Cameron Moll dissects a job ad and finds some great lessons:
A job ad is a invitation to chat. Nothing more. Exhaustive requirement lists may filter out unwanted candidates and lessen the load on your inbox, but they’ll also drive away potential superstars. Error on the side of more applications filling your inbox, not fewer.
It’s easy to write a long bullet list. We know, you want a unicorn—hell, a narwhal if possible—but smaller lists get more applicants. I’ve worked in this industry for almost ten years, and job ads with a lot of requirements still scare me. Write less.
Assuming your company values diversity—and I hope it does—diversity pitches are some of the toughest lines to master in job ads. Sure, you can take the easy route and tack on the trite “equal opportunity employer” line at the end. But chances are candidates will treat it just as that—a trite statement that has little meaning.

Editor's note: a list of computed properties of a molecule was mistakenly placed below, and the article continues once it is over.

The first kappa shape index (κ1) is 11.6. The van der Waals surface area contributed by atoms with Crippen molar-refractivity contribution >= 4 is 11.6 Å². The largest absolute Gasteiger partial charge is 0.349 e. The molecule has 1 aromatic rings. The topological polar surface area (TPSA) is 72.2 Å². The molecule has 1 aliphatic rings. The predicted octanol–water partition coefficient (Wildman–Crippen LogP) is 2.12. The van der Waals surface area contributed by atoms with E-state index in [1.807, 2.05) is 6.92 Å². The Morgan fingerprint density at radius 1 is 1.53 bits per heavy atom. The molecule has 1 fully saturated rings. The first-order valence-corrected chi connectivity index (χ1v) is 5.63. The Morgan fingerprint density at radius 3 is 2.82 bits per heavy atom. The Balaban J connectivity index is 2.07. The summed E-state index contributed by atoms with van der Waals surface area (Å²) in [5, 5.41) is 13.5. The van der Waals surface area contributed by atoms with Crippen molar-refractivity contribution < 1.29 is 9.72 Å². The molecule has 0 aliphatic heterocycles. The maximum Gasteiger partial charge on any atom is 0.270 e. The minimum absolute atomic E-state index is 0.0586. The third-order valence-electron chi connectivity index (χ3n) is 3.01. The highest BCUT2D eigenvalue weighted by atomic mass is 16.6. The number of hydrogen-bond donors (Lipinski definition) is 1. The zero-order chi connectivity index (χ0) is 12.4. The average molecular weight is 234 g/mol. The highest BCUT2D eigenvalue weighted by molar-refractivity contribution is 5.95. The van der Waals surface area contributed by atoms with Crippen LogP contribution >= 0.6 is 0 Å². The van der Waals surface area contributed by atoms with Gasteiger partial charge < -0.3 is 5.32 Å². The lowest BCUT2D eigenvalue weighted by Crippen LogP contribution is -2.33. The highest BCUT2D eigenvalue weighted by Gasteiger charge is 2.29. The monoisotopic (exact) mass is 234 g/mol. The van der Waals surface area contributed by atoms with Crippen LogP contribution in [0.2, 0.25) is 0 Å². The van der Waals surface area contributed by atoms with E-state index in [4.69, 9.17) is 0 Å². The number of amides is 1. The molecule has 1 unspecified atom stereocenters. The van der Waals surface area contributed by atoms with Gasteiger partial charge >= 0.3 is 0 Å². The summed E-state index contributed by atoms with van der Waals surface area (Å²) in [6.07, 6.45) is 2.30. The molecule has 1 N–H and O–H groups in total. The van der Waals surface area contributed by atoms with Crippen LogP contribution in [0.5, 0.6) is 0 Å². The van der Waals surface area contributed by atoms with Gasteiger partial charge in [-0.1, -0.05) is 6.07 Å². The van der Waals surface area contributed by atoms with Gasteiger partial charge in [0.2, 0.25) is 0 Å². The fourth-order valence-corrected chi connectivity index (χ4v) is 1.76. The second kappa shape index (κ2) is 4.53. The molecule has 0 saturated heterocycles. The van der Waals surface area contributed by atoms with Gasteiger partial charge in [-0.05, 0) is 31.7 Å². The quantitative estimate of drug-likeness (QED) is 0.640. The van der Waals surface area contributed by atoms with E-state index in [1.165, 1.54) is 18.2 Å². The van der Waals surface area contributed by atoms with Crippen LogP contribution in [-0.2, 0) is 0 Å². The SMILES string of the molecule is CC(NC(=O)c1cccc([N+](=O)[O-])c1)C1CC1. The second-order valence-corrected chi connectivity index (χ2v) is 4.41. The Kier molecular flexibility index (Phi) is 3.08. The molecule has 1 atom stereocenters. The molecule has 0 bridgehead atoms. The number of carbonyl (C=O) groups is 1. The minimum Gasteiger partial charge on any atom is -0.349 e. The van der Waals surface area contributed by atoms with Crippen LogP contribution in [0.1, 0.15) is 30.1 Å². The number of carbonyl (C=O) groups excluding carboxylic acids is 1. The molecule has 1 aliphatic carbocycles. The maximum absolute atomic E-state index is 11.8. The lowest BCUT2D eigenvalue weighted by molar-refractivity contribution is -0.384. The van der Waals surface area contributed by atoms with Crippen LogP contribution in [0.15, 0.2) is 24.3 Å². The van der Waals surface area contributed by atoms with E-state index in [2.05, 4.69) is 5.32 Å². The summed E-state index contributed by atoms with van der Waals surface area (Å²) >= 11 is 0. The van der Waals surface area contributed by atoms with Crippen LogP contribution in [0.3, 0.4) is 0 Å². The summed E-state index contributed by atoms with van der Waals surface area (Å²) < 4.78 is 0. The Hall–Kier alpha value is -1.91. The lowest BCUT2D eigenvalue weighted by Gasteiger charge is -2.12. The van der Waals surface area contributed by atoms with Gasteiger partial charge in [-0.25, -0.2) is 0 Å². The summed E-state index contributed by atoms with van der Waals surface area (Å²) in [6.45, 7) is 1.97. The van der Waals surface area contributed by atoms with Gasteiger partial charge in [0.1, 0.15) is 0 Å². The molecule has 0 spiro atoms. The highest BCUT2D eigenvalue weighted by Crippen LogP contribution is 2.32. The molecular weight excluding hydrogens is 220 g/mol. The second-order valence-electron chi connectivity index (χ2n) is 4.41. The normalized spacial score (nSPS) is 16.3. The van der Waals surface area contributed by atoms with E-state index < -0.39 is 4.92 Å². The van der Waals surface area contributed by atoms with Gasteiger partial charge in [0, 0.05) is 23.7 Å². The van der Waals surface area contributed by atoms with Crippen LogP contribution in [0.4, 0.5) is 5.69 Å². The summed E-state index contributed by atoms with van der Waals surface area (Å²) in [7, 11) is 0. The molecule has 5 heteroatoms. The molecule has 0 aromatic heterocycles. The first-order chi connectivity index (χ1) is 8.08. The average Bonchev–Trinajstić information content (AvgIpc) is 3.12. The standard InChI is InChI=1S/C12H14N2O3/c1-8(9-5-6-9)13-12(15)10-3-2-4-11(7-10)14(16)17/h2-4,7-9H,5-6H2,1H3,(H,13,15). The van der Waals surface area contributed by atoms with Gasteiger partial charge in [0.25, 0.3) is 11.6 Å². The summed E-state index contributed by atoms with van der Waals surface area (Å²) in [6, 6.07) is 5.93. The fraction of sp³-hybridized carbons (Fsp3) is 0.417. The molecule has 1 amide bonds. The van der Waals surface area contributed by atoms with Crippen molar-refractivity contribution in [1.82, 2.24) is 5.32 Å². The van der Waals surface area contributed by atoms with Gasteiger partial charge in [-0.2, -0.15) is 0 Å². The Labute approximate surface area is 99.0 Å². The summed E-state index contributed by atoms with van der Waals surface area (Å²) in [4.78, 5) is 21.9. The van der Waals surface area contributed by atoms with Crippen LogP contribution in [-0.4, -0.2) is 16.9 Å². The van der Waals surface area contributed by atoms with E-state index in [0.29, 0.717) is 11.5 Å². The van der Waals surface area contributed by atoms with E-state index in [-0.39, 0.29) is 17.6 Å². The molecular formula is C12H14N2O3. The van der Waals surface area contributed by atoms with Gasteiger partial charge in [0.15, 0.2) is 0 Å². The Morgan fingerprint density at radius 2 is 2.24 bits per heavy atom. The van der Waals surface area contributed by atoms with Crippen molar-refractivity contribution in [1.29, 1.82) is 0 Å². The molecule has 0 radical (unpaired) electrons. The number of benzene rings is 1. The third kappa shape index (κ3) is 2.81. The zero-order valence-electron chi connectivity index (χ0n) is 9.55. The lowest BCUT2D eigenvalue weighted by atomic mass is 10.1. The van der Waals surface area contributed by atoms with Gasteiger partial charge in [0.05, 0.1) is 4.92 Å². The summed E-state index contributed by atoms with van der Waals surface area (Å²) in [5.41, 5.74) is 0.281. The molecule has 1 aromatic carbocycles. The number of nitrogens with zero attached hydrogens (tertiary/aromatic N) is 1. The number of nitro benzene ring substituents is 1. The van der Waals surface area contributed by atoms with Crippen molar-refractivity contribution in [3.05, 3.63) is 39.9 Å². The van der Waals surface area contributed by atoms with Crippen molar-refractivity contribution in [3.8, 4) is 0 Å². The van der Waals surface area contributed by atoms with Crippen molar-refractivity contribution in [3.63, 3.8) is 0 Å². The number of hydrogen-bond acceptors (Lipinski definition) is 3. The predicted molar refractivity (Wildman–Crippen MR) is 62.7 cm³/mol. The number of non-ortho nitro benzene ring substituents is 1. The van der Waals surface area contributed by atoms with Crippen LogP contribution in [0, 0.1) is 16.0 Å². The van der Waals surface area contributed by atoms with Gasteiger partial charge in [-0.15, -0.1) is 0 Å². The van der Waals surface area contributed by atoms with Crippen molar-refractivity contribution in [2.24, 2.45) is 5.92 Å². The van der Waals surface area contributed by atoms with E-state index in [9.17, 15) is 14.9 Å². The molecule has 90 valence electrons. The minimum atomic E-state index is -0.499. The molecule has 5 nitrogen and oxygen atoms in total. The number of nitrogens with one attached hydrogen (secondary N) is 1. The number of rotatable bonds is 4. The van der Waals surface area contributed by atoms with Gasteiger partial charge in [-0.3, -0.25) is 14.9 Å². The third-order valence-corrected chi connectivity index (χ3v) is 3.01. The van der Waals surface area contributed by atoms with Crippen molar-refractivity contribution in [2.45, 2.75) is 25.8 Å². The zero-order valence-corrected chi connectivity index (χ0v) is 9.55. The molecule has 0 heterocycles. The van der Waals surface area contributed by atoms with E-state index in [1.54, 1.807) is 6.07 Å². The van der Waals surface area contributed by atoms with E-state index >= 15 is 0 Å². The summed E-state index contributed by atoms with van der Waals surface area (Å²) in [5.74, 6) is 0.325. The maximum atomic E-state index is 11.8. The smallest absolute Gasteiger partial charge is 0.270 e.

I’d never stopped to think how language, although completely inoffensive, impacts who applies for a job. Certain words and phrases can discourage the exact person you want to apply.
I’m determined to write better and more inclusive job ads the next time I need to, and encourage the company I work for to do the same.